Bombino offers ‘best wishes’ for the world during tumultuous times
Subscribe for unlimited digital access.
Try one month for $1!
Subscribe for unlimited digital access. Try one month for $1!
Niger-born musician Omar Moctar — better known as Bombino — is sympathetic to those trying to cross the U.S.-Mexico border at all costs. He’s faced similar hardships and challenges in his own life.
When Bombino was 9, a rebellion in Niger forced his family to seek refuge in Algeria. He returned to Niger in his late teens. Having learned to play guitar in exile, he started performing music wherever he could. Niger musician and activist Haja Bebe took notice of his increasing popularity and asked him to join his band. Bebe gave him the nickname of “Bombino,” “little child,” since he was half the age of the other musicians.
A second rebellion in Niger in 2007 prompted government to ban guitars, which they viewed as a symbol of dissent. Two of Bombino’s fellow band members were executed; Bombino fled into exile again.
During Bombino’s exile, his music was discovered by American filmmaker Ron Wyman, who was filming a documentary about Niger’s Tuareg people. Bombino’s demo tape was re-released as his debut album “Agadez.” He began gaining new fans well beyond Africa’s borders with each following album.
When: 8:15 pm July 14
Where: Square Roots Music Festival, Lincoln Avenue between Montrose and Wilson.
Price: Suggested donation of $10 for adults, $5 seniors/kids, and $20 for families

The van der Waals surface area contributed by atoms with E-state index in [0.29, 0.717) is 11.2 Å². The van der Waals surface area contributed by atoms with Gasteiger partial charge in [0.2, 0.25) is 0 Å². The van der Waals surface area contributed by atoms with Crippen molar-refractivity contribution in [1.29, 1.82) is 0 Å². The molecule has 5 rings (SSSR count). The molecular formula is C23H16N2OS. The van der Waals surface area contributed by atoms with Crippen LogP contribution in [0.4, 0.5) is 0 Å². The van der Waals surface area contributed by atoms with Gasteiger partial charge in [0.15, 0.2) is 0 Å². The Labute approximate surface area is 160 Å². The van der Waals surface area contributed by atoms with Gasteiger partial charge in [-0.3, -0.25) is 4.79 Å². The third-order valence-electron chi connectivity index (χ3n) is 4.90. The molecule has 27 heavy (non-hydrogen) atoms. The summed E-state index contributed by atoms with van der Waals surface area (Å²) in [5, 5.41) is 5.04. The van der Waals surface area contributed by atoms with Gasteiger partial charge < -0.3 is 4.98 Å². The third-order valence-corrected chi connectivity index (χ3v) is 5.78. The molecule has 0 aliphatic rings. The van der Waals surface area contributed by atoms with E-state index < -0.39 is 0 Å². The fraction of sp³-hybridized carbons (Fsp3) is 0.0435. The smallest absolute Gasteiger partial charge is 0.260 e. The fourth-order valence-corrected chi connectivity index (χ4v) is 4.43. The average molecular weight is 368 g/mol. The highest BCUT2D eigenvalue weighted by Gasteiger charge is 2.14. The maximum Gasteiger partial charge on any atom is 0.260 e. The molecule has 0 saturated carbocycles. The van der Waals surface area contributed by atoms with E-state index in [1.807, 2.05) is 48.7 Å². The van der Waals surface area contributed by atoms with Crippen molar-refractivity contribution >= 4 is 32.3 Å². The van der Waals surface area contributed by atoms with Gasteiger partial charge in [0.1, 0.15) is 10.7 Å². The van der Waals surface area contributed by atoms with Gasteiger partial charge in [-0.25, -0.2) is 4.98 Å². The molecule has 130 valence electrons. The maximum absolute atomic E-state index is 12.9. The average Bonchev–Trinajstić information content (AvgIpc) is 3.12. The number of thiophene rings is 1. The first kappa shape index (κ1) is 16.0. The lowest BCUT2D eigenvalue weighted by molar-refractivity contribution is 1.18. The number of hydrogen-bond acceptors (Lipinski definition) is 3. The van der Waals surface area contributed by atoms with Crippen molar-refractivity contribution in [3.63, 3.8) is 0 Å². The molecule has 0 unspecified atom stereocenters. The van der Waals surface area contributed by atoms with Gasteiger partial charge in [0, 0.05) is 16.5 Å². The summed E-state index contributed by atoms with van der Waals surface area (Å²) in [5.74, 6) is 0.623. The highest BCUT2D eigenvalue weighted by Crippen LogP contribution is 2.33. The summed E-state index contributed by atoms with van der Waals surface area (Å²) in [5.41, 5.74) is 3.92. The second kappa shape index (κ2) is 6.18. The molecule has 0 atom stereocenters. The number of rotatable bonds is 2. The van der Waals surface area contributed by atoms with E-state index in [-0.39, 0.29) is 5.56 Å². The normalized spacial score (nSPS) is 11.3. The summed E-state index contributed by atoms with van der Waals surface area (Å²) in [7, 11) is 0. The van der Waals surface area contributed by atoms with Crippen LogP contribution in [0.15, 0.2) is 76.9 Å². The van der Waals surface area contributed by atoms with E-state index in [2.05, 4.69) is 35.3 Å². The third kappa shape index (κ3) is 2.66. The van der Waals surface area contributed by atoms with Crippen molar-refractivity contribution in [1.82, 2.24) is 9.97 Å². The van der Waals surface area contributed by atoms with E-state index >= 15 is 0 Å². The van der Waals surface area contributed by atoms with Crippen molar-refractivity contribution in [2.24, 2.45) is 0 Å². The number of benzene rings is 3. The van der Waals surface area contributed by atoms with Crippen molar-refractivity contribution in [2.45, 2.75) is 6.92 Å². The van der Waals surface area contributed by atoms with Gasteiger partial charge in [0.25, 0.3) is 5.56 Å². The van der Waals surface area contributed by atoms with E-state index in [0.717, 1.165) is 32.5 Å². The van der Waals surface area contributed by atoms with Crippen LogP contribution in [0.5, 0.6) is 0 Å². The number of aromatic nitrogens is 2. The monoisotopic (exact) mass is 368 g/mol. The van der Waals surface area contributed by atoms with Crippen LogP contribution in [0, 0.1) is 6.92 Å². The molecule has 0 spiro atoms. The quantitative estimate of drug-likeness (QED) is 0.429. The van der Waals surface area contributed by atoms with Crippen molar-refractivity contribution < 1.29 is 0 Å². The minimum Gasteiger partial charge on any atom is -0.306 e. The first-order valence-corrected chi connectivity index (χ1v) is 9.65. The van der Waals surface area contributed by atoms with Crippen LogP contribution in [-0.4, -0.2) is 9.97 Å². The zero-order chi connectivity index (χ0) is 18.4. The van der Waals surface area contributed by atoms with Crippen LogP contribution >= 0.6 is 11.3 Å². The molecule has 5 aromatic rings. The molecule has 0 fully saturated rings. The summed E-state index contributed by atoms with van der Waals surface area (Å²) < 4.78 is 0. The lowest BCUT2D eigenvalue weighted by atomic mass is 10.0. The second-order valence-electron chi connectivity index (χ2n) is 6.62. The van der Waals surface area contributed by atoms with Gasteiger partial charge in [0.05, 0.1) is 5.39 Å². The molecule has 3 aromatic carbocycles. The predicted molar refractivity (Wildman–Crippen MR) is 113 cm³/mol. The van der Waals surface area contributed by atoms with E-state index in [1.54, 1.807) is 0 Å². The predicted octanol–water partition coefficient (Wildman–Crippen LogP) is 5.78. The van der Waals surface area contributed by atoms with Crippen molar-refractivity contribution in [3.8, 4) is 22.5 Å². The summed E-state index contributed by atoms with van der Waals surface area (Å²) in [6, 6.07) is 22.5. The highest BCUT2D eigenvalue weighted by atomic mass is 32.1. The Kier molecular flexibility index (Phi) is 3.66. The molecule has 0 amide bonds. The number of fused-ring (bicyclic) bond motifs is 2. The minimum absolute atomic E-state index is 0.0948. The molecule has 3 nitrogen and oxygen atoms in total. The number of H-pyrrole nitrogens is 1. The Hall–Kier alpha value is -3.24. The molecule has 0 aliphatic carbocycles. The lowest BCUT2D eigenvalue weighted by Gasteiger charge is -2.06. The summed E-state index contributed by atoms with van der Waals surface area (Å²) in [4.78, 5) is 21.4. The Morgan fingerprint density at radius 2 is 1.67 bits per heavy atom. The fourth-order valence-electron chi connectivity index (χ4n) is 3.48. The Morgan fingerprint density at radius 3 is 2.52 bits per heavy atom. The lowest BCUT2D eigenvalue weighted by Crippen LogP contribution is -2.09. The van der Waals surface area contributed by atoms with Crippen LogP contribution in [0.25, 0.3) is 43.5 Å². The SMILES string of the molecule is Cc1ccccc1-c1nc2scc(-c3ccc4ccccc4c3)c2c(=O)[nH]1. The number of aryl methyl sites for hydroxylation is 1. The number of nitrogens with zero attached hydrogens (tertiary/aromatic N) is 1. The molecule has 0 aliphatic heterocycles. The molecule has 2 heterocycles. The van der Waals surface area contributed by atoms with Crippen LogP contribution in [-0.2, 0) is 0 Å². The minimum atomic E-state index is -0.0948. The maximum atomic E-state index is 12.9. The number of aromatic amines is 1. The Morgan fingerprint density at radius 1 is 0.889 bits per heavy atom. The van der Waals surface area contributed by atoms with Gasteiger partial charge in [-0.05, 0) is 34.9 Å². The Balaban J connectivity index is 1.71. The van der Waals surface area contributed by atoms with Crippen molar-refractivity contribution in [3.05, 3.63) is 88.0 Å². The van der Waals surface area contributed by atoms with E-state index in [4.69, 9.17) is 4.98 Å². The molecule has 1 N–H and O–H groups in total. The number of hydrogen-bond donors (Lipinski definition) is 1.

In May he released his latest album “Deran.” On album track “Tehigren,” he sings about leaving Africa to pursue a career in music.
“On the song, I sing about my struggle to leave my home to seek my living, and how this is the case for so many Tuareg who have left Africa,” Bombino says. “In the U.S., you hear all the time about immigration and the struggles around people leaving their home to find a better life. We struggle with very similar things on the other side of the world.”
“Deran” loosely translates to “best wishes,” which is something he offers in song to a world he sees facing tumultuous times.
“We were working on the song ‘Deran Deran Alkheir’ and the meaning of it, and it occurred to us that this could be a great album title,” he says. “It is a nice sentiment to take from a traditional song and use as a message for the world.”
Despite his successes, he hasn’t forgotten his home country. In fact, “Deran” is his first album recorded in Africa in nearly a decade. It’s something he’s long wanted to do. He tried to do it for previous album, “Azel,” but the logistics didn’t work out. So, he was ecstatic when things finally lined up. He and his bandmates recorded the album at Moroccan king Mohammed VI’s studio in Casablanca.
“It was actually the easiest meeting place for us since we had two in the band starting in Niger, one in Brussels and two coming from the U.S.,” he says. “It was really wonderful for me as the culture there has a lot of close connections to Tuareg culture. The Berber are relatives of the Tuaregs. We share an alphabet, Tifinag. In all ways it was a very comfortable and satisfying experience.”